Letter to the editor: Saving planet means sacrifices

I read the group letter re: climate change with interest. While I agree with the gist of the content, I have one question to pose: What are you willing to give up?
I’m a Baby Boomer. I grew up in the age of technology, that being basically the second half of the 1900s. What was invented during that century was mindboggling, fantastic, impressive and the beginning of the end of human life on Earth, quite possibly. 
These fabulous inventions brought on consumerism, the basis of global warming, which is the cause of climate change. As a result of consumerism, every single one of us is responsible for the astronomical problems that we are now facing, problems that we all finally realize are truths and not media hysteria, what with the growing critical weather conditions that are happening and affecting millions of Americans yearly. No more hiding our heads in the sand.
Let me list what we use on a daily basis now that we “could not do without”: Food, shelter, clothing. The true basics. So, what is it that we use that is extraneous, but which we all feel that we could probably not live without, things that we simply take for granted?
• Oil, gas and coal: Fuels for airplanes, cars, buses, trains, trucks, tankers bringing cheap crap from Asia for us to buy; heating fuel; industries; electricity; metal and plastic production.
• Electricity, which runs the world: The lights in your house, your flushing toilet; oxygen tanks; running water (while we still have it — this will be the first thing that countries fight over); your computer and cell phone; newspaper; instant-on heat; hot showers; microwaves; refrigerators; washers and dryers.
• Food: Pesticides/fungicides/herbicides/rodenticides — all poisons on your table; meat/seafood/poultry, all of which now have antibiotics and hormones added to their bodies that we eat or drink, plus their feces, which make tremendous amounts of methane, a huge air pollutant; pills to keep us living ‘til we’re 100, to keep us sane, to keep us quiet.
• Plastics: Body parts, computers, iPhones, DVD’s, cd’s, televisions; beverage and food containers; plastic wraps and bags; vinyl siding; body cleansing and make-up containers; pill bottles; pens; Scotch tape; fans and air conditioners; eyeglasses; toothpaste tubes; condoms…
In other words, almost everything.
The lists could go on and on, and they are often interchangeable. Look around your house, your car, your office. What did you need vs. what did you want? Do you feel that you have to update every year in order to “get the latest” and follow trends and programs with your phones, cars, or computers, if not your clothing or diet? Have you looked at your local landfill lately and at the things that have been thrown out? Unbelievable.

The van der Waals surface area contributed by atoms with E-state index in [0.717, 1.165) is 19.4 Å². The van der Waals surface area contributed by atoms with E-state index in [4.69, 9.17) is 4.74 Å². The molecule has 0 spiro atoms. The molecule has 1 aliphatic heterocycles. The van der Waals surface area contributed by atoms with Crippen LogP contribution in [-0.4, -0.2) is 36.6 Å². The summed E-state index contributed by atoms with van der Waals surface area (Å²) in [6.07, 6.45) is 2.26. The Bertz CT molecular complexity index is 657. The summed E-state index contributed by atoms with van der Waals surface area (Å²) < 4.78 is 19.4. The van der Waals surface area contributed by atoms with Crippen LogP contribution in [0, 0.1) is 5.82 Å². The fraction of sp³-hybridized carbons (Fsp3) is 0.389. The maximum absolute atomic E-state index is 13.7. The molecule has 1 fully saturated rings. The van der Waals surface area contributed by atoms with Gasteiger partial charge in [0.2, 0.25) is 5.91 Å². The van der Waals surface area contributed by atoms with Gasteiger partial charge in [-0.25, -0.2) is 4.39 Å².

The U.S leads the planet in pollution production, not only in what we make ourselves here, but what is made in other countries for us — mainly China and India — whose skies are now choked with the byproducts of industry, as well as their pouring tons of waste plastics and chemicals into the Pacific Ocean.
I don’t want to sound like a total downer, but, indeed, we are, quite obviously, in trouble. To “make good” we — and I mean everyone of the planet — would have to give up quite a lot at this point in order to survive with food and shelter. That’s something that we will not do, simply because we’re used to having it all — and are now paying the price, as happens in these circumstances, with global warming. 
Other countries are now making the same mistakes as they scurry to catch up with our consumerism, so air, water and land pollution are growing at an uncontrollable and alarming rate. Overpopulation around the planet is a huge part of the problem, as well, as many people now have expectations: Products that they’re working towards to “improve” their lives —those that we Americans have.
Many older people are now shaking their heads — having done their bit with the problem — and saying that the next generation is screwed. Well, sadly, yes, they are. But no one is changing his/her lifestyle. We all groan and moan about the total mess our planet has become and leave it at that. Why?
Historically, humans won’t do anything until the federal government enacts a law to do it. Doesn’t say much for us, does it?
Imagine if we had no cars, no computers, no restaurants, no grocery stores, no gas stations, no dollars stores. We scream and shake our heads about dirty politics or now commonplace mass killings or plastic islands in the Pacific or racism or heroin or #MeToo or the price of food or global warming or whatever gets our goat. It’s almost like hearing shrieks about football plays from the armchair sports fanatics … here one minute, gone the next, as we settle back into our routines of complacency and apathy. Yes, those things make a difference in our lives, but they don’t keep us living. The Earth’s topographical survival is, at this point, our own.
It’s really quite sad, isn’t it? We were given Heaven and have made it into Hell.
Carolyn Van Vleck

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